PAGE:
On August 26, 1957, the Dodgers issue a statement: “The recent announcement (on August 19) that the Giants are leaving New York City has produced renewed interest in the Dodger problem here and abroad...Locally, the Dodgers are on the record as offering to build their own stadium with their own money at Atlantic & Flatbush Avenues if the land can be made available promptly and at common sense figures. For over a year the Dodgers have had a standing offer to put $5,000,000 in a new stadium to pay $500,000 annual rental plus 5% of gross admissions as a New York City amusement tax. If all efforts fail locally, the Dodgers could buy the necessary land in Los Angeles on which to build their own stadium, which would be on the tax rolls. The same program has been offered to New York City where the Dodgers only need the help of the city in condemning the land.”

On August 28, 1957, Moses writes a letter to Peter Campbell Brown, Corporation Counsel, City of New York, stating in part, “The Atlantic Avenue site is dead for a Sports Center. Time, delays and other factors have killed it. Nor will the improvements other than a Stadium work there without housing...What remains is Flushing Meadow.”

On September 10, 1957, O’Malley writes an internal memorandum regarding the Brooklyn Stadium. “Mr. Mylod’s Brooklyn Sports Center Authority is to come up for consideration before the Board of Estimate on September 18th. Mr. Mylod and I are concerned about a letter that Commissioner Robert Moses wrote to Peter Campbell Brown dated I believe August 28, 1957, in which Commissioner Moses kills the Atlantic & Flatbush Avenue site and persists in making a play for the Flushing Meadow site in Queens. This is a further bit of sabotage which together with the recent quotes of Abe Stark, City Council President, indicates that there is no sincere administration desire to work out a solution here in Brooklyn. Walter F. O’Malley.” The same day, a story breaks on Nelson Rockefeller’s interest in keeping the Dodgers in New York.

On September 18, 1957, O’Malley, New York Mayor Wagner and financier-philanthropist Rockefeller meet at Gracie Mansion to discuss Rockefeller’s proposal to keep the Dodgers in New York. Rockefeller originally planned to purchase for $1.5 million the property that the city would then condemn in downtown Brooklyn. Madigan and Hyland engineering firm had placed the cost of condemning the land at $8 million. Later, Rockefeller’s offer grew to $2 million and then to $3 million. In effect, the $3 million would be a loan to the Dodgers with interest and the acquisition of 12 acres in order to build a stadium.

Rockefeller released a statement on September 20, 1957, in which he said that “The Dodgers have been willing to invest their own funds in constructing a new stadium” and that “The City’s right to condemn the area (necessary land) and to dispose of a part of it to private interests for a stadium was confirmed by Corporation Counsel’s (Peter Campbell Brown) ruling last week.” He also said, “The Atlantic Avenue site desired by the Dodgers is a sub-standard area as the Board of Estimate reaffirmed yesterday.” O’Malley stated, “If we are to stay, we must not only receive the site that is best suited for our purpose, but we must also be given terms that are most reasonable and fair.” In a September 20, 1957 statement by Mayor Wagner, he said “Mr. O’Malley indicated that any proposal involving $3 million for the land priced the Dodgers out.”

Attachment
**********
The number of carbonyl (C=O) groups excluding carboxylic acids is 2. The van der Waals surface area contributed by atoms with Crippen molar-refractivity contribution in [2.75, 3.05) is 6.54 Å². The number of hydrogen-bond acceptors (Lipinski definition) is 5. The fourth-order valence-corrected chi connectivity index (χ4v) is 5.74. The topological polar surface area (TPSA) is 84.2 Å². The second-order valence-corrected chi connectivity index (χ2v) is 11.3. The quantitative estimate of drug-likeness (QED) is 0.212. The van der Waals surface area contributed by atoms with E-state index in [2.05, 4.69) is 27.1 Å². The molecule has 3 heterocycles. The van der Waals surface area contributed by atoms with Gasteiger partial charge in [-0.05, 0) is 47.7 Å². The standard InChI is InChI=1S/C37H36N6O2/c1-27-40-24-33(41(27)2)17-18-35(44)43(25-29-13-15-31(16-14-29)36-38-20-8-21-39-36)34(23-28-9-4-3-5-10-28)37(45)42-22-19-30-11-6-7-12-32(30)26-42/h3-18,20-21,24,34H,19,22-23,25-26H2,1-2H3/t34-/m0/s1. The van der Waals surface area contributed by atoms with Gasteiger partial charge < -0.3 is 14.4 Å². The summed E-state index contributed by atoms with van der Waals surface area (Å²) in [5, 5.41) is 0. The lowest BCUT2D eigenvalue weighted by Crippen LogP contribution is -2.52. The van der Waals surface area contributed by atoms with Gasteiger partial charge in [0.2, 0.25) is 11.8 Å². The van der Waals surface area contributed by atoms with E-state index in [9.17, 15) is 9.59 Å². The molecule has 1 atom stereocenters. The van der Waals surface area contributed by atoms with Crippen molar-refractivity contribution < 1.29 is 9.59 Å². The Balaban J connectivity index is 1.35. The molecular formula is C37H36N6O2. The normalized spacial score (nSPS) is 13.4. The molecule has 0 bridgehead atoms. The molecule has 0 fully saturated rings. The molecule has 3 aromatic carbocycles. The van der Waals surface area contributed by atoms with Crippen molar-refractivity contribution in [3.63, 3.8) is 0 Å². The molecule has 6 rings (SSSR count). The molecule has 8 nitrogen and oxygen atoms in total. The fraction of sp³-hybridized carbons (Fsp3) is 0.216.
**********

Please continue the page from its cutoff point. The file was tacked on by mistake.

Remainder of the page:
On October 7, 1957, the Los Angeles City Council adopts Ordinance #110,204 officially asking the Brooklyn Dodgers to relocate to Los Angeles and bind the city by contract with the Dodgers. The contract obligated O’Malley and the Dodgers to build and privately finance a 50,000-seat stadium; develop a youth recreation center on the land at half a million dollars, plus annual maintenance payments for 20 years of $60,000; plus pay property taxes on land that had not generated any in years (initially $345,000 in 1962). Also, O’Malley and the Dodgers would transfer team-owned Wrigley Field in Los Angeles, then appraised at $2.2 million, to the city. The Los Angeles Angels of the American League used Wrigley Field for home games in 1961.

On October 8, 1957, the Dodgers officially notify the National League of their intention to shift their franchise to Los Angeles by issuing the following statement: “In view of the action of the Los Angeles City Council yesterday and in accordance with the resolution of the National League made October first, the stockholders and directors of the Brooklyn Baseball Club have today met and unanimously agreed that the necessary steps be taken to draft the Los Angeles territory.” Also on this date, O’Malley cited four reasons the Dodgers were unable to remain in Brooklyn after a decade of exploring options with the city to assemble land in order to privately build his own stadium. His four reasons listed in the October 9, 1957 Los Angeles Times: “1 – The desire for a new ball park to replace the aging and outmoded Ebbets Field. 2 — Insufficient parking space adjacent to the ball park. 3 — Dwindling attendance. 4 — A New York City amusement tax of 5% on admissions.”